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P3D-BrandonR

Structs vs. Class objects ...

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I have a couple of basic C++ questions, along with 1 relating it back to game programming. That is my reason for posting these in this board verses the normal programming board. First Question: Is there a difference or a benefit in using a class object verses say a struct or typedef struct? I have some general objects that are singleton based that I have been using a typedef struct on and just using that verses a class object. Is there a benefit between using one vs. the other, or is it just personal preference? Second Question: When should a “new” statement be used on an object? I am having trouble figuring out when and why you should use this statement to declare a new instance or new object. For example: cMyObject cThisObject = new cMyObject(); or cMyObject cThisObject; Should a “new” statement be used when declaring it outside a class declaration? Also, what about structs, when should you use the “new” statement on them or should you use them at all? Third Question (tying back in to game programming): Is there a benefit in using structs over class objects in games? Does it matter? I geuss this question may just be opinionated only in why using one over the other. Conclusion: I fully appreciate the responses to these questions. I’m trying to fully understand certain areas that I can not find info on, or the kind of answers I need to fully understand. Like I said, pretty generic questions above but none the less questions I need help with =). Good day to all, Brandon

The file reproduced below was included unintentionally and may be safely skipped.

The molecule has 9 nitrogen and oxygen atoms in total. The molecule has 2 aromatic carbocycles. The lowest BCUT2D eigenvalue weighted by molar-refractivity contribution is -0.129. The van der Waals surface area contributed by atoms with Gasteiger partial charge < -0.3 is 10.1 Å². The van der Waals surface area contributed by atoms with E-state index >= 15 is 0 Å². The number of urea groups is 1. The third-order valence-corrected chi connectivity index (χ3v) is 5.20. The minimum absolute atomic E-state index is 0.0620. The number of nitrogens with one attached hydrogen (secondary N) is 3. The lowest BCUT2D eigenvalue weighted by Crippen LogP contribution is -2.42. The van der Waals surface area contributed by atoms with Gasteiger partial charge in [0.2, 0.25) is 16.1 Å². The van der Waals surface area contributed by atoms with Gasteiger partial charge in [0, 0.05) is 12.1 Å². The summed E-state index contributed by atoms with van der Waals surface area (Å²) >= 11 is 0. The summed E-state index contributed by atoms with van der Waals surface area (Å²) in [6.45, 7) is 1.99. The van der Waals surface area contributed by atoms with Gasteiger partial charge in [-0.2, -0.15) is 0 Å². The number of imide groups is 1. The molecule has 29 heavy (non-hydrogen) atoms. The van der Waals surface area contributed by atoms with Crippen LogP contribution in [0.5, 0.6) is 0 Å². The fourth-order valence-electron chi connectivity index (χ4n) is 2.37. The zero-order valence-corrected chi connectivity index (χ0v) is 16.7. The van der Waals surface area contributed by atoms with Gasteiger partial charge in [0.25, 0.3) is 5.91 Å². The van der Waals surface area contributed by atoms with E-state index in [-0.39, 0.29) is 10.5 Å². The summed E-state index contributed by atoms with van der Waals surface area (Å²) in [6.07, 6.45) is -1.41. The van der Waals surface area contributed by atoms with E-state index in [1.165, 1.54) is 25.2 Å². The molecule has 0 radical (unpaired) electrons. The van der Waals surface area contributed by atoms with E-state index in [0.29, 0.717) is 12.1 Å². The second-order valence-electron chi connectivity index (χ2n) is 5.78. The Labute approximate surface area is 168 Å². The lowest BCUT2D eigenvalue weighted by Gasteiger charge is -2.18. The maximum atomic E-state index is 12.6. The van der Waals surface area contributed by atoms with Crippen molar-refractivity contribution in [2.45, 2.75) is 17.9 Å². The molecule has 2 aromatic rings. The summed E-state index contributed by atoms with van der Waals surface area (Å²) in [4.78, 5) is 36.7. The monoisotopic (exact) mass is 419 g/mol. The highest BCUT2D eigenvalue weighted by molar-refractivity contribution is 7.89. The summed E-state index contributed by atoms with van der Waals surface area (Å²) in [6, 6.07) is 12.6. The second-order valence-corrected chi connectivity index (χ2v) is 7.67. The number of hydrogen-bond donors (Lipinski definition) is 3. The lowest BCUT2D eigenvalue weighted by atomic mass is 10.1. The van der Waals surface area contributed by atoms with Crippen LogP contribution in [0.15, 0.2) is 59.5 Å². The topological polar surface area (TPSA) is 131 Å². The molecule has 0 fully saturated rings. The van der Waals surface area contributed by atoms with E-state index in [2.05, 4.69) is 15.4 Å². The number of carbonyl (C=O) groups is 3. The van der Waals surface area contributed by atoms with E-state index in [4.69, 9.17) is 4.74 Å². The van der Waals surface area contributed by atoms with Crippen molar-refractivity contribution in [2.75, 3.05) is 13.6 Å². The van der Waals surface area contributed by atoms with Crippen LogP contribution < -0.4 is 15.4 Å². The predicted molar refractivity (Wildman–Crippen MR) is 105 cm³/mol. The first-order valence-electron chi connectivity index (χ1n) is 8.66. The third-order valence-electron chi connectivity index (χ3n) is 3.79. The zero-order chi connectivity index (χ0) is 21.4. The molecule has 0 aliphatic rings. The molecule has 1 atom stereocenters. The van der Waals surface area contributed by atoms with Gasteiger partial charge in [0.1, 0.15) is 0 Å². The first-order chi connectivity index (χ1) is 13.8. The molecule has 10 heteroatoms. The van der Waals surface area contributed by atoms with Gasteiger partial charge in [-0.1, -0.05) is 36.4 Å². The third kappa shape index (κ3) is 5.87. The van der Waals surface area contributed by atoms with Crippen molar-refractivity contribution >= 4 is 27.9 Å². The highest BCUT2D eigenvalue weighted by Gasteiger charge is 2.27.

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1) Spelling, and classes have default private access and inheritance while structs have default public access and inheritance.

2) If you need to have the instance of the class outlive the enclosing scope, new it. If what you want to do with the instance can be done within the enclosing scope, declare it as an auto variable.

3) class takes one less letter to type

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1)
A struct is a class that can be made compatible with C (struct is left-over for compliancy with C).
A struct defaults all access to public, whilst a class defaults all access to private

class my_class
{
public:
//...
};

The above class is equivalent to the following struct:

struct my_class
{
};

The same applies to inheritance also (A struct defaults to public inheritance and a class defaults to private inheritance).

Using a class 'looks' better and is used by most people most of the time, except for perhaps small classes such as functors often 'look' better as structs IMO.

2)
These symbols specify a range of scope { and } you will hopefully recognize them [smile].
An instance of an object such as your cMyObject cThisObject cannot outlive the scope it declared in.
An instance created with new can outlive its scope by passing around a pointer to the object instead: cMyObject* pThisObject = new cMyObject.
Note the use of the pointer when using new.

3)
There is no benefit in most cases, people do expect to be looking at classes rather than structs but either way keep it consistant to keep things looking nice.

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Personally, I prefer to use structs in the traditional C meaning (a group of public variables). If I need a constructor, operators and methods, I will use a class. I typically use structs to group variables inside of a class, for example. A bit like what you would use an std::pair<> for.

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Make sure that you delete anything you've created with new once you've finished using it.

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